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Boeing settlement.

In Seattle, WA, a 3-year agreement, covering some 15,000 engineers and scientists, was reached between the Seattle Professional Engineering Employees Association and The Boeing Co. Negotiations had resulted in a tentative settlement in November, in which most of the union's demands were met, except for those covering general wage increases, lump-sum payments, and cost-of-living allowances. The union had asked for wage increases of 19 percent in the first year and 8 percent in each of the second and third years, as well as lump-sum payments of 10 percent of gross earnings during the preceding 12 months in the first year, 5 percent in the second year, and 4 percent in the last year of the contract. The company's final offer included a 3-percent wage increase retroactive to December 3, 1989, and "selective adjustments" (for certain employees) of 2 percent every 6 months during the remaining term of the contract. (See Monthly Labor Review, March 1990, pp. 63-64.) The rank and file overwhelmingly rejected this tentative agreement, but did not authorize a job action. Negotiations were resumed early this year, and an accord was reached.

The new agreement provides for a 3-percent general wage increase retroactive to December 2, 1989; an immediate lump-sum payment equal to 10 percent of an employee's gross earnings during the preceding 12 months, followed by a similar 5-percent payment in December 1991 and a 4-percent payment in December 1992; and six 2-percent semiannual selective wage adjustment increases.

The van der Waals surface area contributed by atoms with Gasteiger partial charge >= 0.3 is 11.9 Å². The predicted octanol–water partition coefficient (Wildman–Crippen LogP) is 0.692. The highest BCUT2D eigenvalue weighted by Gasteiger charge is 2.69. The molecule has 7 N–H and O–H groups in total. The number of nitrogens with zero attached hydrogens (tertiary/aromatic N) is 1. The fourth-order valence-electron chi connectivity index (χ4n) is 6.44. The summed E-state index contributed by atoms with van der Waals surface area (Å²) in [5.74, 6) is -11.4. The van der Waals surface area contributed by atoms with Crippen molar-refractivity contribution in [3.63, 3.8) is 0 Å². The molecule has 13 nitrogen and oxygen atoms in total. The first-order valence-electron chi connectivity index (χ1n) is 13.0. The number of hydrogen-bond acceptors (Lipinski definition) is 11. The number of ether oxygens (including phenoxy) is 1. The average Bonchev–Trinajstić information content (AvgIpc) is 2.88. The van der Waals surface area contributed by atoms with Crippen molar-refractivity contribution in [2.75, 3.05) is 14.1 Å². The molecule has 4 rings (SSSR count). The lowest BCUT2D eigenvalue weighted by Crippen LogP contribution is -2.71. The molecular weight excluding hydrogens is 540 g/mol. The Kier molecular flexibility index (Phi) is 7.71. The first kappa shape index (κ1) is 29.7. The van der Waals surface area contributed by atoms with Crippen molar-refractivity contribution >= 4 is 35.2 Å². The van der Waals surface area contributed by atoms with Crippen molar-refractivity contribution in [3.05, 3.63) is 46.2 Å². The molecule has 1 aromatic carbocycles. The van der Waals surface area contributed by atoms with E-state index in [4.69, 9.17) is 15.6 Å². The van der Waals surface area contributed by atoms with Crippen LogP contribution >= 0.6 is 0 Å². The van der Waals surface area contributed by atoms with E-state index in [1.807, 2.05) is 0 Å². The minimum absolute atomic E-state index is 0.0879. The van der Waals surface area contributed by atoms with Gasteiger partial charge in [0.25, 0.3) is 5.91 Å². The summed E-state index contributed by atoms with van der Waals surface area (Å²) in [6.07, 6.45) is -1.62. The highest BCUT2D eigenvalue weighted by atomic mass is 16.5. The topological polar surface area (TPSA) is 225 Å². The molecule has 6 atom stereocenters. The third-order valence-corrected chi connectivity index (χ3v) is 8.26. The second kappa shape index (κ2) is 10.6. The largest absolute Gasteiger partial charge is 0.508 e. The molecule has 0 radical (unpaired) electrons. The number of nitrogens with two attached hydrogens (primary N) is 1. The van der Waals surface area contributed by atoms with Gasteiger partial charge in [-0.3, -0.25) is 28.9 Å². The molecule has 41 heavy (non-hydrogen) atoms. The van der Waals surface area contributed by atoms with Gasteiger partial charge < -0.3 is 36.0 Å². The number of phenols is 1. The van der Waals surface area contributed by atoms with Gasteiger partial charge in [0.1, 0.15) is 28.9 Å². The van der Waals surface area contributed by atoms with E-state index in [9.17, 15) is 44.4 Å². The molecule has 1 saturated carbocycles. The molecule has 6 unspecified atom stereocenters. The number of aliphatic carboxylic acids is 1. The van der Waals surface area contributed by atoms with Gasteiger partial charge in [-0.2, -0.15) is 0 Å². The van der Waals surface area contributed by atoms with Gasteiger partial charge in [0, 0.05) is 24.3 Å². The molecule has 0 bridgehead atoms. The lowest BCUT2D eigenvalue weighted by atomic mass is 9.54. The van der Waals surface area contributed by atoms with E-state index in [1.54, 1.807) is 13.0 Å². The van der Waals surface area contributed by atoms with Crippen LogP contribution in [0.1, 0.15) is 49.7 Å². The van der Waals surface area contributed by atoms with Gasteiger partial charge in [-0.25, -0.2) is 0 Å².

Other terms include a limit on mandatory overtime work, to 144 hours (formerly, 200) in a quarter and to no more than two consecutive weekends (formerly, four), and overtime pay at base rate plus $6.50 per hour for professional unit employees; improvements in health care, including coverage of routine physical exams and well-baby care, and enhanced benefits for vision, inhome health and hospice care, organ donor expenses, and substance abuse and eating disorder treatment; a $500 increase in the annual maximum dental benefit (to $1,500) and $300 in the orthodontia maximum (to $1,500); a pretax dependent care spending account in 1991; and various retirement plan changes, including a $30 minimum monthly benefit for all years of credited service for active employees and an increase in retired employees' benefits, up to a maximum of $200 per month. *
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Title Annotation:Seattle Professional Engineering Employees Assn. agreement
Author:Cimini, Michael H.
Publication:Monthly Labor Review
Date:Apr 1, 1990
Previous Article:Oil settlement.
Next Article:New York building pact.

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